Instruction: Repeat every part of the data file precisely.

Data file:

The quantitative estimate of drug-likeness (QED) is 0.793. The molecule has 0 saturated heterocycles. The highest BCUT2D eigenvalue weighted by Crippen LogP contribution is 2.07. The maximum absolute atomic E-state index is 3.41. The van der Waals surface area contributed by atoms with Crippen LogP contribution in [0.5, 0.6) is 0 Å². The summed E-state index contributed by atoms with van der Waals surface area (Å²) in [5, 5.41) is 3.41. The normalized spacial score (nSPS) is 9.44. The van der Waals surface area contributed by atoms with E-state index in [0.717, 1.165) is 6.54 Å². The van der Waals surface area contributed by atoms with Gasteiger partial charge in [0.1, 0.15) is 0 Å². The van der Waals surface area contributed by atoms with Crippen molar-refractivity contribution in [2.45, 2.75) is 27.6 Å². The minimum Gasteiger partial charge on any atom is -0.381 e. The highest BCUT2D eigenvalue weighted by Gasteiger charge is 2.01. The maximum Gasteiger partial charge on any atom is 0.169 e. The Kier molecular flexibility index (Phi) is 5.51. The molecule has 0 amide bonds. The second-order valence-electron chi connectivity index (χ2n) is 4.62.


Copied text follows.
The quantitative estimate of drug-likeness (QED) is 0.793. The molecule has 0 saturated heterocycles. The highest BCUT2D eigenvalue weighted by Crippen LogP contribution is 2.07. The maximum absolute atomic E-state index is 3.41. The van der Waals surface area contributed by atoms with Crippen LogP contribution in [0.5, 0.6) is 0 Å². The summed E-state index contributed by atoms with van der Waals surface area (Å²) in [5, 5.41) is 3.41. The normalized spacial score (nSPS) is 9.44. The van der Waals surface area contributed by atoms with E-state index in [0.717, 1.165) is 6.54 Å². The van der Waals surface area contributed by atoms with Gasteiger partial charge in [0.1, 0.15) is 0 Å². The van der Waals surface area contributed by atoms with Crippen molar-refractivity contribution in [2.45, 2.75) is 27.6 Å². The minimum Gasteiger partial charge on any atom is -0.381 e. The highest BCUT2D eigenvalue weighted by Gasteiger charge is 2.01. The maximum Gasteiger partial charge on any atom is 0.169 e. The Kier molecular flexibility index (Phi) is 5.51. The molecule has 0 amide bonds. The second-order valence-electron chi connectivity index (χ2n) is 4.62.